More Associated Press Articles

  • Wisconsin Supreme Court upholds law that ended collective bargaining for public workers

    The Wisconsin Supreme Court has upheld the 2011 law that effectively ended collective bargaining for most public workers, sparked massive protests and led to Republican Gov. Scott Walker's recall election and rise to national prominence.

  • Former Virginia Gov. Bob McDonnell's marriage had 'broken down,' lawyer says

    Former Virginia Gov. Bob McDonnell's marriage was broken and his wife developed a crush on a businessman who lavished her with expensive gifts and attention, an attorney for the first lady said Tuesday during the couple's corruption trial.

  • Lyft says it's starting New York City service

    The on-demand ride-sharing app Lyft planned to start limited service in New York City on Friday night after reaching agreement with officials to resolve regulatory issues that prompted a lawsuit by the state.

  • Professors object to FAA restrictions on drone use

    University and college professors are complaining that government restrictions on the use of small drones are likely to stifle academic research.

  • Report: NYC public housing falls short

    The number of reports of multiple deficiencies in New York City's public housing units nearly doubled between 2008 and 2011 from 19 percent to 11 percent.

  • NYC pension funds at $160.5 billion

    New York City's pension funds ended the latest fiscal year with a record-high value of $160.5 billion, City Comptroller Scott Stringer said Monday.

  • Ukrainian prime minister announces resignation

    Ukrainian Prime Minister Arseniy Yatsenyuk has announced his resignation following turmoil in government.

  • Senate panel backs Robert McDonald for Veterans Affairs secretary

    The Senate Veterans Affairs Committee has unanimously endorsed former Procter & Gamble CEO Robert McDonald to be the new secretary of the Department of Veterans Affairs.

  • Unions, Chris Christie clashing again

    Gov. Chris Christie's summertime talks with residents in beach communities starting Tuesday come with a theme that has some of his biggest critics riled up anew.

  • Health officials crack down on Medicaid marketing

    Florida has banned health insurance companies from marketing their plans directly to Medicaid recipients as the state rolls out its massive plan to privatize its health insurance program for low-income individuals and the disabled.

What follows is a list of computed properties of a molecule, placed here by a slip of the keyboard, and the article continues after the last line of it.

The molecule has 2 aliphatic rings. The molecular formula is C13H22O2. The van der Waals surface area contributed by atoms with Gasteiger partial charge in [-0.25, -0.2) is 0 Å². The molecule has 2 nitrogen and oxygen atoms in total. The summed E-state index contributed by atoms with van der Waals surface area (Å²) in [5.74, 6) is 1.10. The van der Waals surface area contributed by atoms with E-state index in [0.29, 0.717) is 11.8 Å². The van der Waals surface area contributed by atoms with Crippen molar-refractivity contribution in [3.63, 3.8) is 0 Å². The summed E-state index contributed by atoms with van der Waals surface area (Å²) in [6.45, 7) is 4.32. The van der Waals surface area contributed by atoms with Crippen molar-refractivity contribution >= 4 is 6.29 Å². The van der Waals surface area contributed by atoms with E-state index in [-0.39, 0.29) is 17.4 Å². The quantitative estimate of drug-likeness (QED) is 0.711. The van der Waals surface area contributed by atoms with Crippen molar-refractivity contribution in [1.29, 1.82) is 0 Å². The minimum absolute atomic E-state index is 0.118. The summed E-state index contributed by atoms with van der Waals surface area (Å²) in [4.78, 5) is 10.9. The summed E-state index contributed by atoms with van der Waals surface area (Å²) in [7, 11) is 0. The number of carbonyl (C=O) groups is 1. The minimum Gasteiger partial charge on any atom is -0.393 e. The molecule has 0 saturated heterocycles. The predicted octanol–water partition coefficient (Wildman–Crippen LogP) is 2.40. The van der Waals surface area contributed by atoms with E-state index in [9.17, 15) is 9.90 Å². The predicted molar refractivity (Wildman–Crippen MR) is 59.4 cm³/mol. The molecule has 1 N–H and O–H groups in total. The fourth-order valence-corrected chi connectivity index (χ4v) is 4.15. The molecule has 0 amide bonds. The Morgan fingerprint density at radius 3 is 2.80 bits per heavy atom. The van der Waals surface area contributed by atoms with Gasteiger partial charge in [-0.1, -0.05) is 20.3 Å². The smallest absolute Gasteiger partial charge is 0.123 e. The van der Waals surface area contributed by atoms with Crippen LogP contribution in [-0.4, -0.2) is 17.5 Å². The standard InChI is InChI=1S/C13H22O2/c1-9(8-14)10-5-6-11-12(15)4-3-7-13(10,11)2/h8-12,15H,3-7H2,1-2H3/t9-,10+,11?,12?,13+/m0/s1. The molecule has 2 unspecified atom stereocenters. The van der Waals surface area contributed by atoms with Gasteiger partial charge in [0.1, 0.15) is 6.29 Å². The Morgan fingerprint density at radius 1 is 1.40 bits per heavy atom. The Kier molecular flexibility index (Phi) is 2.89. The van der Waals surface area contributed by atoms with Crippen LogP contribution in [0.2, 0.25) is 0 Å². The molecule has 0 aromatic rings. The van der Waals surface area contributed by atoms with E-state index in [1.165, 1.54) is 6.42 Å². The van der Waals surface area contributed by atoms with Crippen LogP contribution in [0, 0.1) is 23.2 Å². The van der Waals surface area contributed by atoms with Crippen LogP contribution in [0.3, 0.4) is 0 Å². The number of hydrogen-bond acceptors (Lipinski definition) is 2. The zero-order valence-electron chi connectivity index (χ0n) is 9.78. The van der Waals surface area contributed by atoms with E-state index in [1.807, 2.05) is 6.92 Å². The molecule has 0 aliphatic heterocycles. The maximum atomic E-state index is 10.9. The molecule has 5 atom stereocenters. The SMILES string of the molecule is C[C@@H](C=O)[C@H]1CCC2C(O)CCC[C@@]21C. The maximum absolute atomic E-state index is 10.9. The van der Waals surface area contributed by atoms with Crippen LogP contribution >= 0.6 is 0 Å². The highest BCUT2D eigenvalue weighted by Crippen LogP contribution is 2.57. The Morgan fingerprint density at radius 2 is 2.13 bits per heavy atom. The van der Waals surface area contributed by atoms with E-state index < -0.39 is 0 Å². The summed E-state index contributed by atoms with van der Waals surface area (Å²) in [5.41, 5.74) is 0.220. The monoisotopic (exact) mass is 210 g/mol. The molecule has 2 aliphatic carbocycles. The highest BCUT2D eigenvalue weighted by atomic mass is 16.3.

• Judge declines to add defendants to pension case

    A Superior Court judge has turned down the state's request to add municipal governments, school districts and scores of other defendants to a lawsuit that challenges the 2011 overhaul of Rhode Island's pension system.

  • Douglas County retirees lose health plan challenge

    Douglas County is not obligated to contribute the same amount to retiree health plans as it does for active employees, the Nebraska Supreme Court has ruled.

  • Tom Corbett seeks to change view of education record

    Since 2011, Pennsylvania Democrats have pointed to the budget-balancing cuts in education aid that GOP Gov. Tom Corbett signed six months into office. And there's evidence voters are listening: A recent independent voter poll found that the single biggest factor behind voter disapproval of...

  • GOP hopefuls differ on how to rein in state budget in Minnesota

    On its current trajectory, Minnesota's next two-year state budget will top the $40 billion mark. The Republicans seeking to defeat Democratic Gov. Mark Dayton say they would slam the brakes on spending if they're put in charge.

  • Some Native Americans wary about health reform

    Denise Mesteth signed up for new health insurance through the federal Affordable Care Act, despite concerns that it may not be worth the money for her and other Native Americans who otherwise rely on free government coverage.



From the Weekly Standard